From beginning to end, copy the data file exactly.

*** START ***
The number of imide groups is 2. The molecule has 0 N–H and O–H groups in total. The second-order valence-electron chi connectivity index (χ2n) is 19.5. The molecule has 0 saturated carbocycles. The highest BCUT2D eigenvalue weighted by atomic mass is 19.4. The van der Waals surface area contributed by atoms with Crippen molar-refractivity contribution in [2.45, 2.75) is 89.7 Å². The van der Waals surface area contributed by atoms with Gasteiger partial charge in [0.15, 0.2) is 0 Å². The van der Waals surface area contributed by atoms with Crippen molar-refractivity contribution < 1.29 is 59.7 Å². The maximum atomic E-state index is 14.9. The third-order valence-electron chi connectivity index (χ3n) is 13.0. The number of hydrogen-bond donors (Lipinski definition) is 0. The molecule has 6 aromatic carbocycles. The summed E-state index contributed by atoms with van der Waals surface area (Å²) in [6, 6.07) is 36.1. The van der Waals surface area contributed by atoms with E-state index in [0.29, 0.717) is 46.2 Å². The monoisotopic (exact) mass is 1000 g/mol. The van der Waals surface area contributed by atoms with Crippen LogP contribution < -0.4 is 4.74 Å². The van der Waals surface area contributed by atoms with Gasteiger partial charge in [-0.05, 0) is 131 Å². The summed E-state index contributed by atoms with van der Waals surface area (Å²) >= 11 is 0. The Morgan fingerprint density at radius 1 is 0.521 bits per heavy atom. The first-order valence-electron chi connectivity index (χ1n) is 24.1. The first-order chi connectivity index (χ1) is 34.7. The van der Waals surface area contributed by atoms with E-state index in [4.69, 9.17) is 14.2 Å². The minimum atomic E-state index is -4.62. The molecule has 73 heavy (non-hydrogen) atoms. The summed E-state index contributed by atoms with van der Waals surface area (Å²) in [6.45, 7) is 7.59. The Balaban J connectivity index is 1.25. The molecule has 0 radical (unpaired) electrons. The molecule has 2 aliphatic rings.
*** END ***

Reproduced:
The number of imide groups is 2. The molecule has 0 N–H and O–H groups in total. The second-order valence-electron chi connectivity index (χ2n) is 19.5. The molecule has 0 saturated carbocycles. The highest BCUT2D eigenvalue weighted by atomic mass is 19.4. The van der Waals surface area contributed by atoms with Crippen molar-refractivity contribution in [2.45, 2.75) is 89.7 Å². The van der Waals surface area contributed by atoms with Gasteiger partial charge in [0.15, 0.2) is 0 Å². The van der Waals surface area contributed by atoms with Crippen molar-refractivity contribution < 1.29 is 59.7 Å². The maximum atomic E-state index is 14.9. The third-order valence-electron chi connectivity index (χ3n) is 13.0. The number of hydrogen-bond donors (Lipinski definition) is 0. The molecule has 6 aromatic carbocycles. The summed E-state index contributed by atoms with van der Waals surface area (Å²) in [6, 6.07) is 36.1. The van der Waals surface area contributed by atoms with E-state index in [0.29, 0.717) is 46.2 Å². The monoisotopic (exact) mass is 1000 g/mol. The van der Waals surface area contributed by atoms with Crippen LogP contribution < -0.4 is 4.74 Å². The van der Waals surface area contributed by atoms with Gasteiger partial charge in [-0.05, 0) is 131 Å². The summed E-state index contributed by atoms with van der Waals surface area (Å²) >= 11 is 0. The Morgan fingerprint density at radius 1 is 0.521 bits per heavy atom. The first-order valence-electron chi connectivity index (χ1n) is 24.1. The first-order chi connectivity index (χ1) is 34.7. The van der Waals surface area contributed by atoms with E-state index in [4.69, 9.17) is 14.2 Å². The minimum atomic E-state index is -4.62. The molecule has 73 heavy (non-hydrogen) atoms. The summed E-state index contributed by atoms with van der Waals surface area (Å²) in [6.45, 7) is 7.59. The Balaban J connectivity index is 1.25. The molecule has 0 radical (unpaired) electrons. The molecule has 2 aliphatic rings.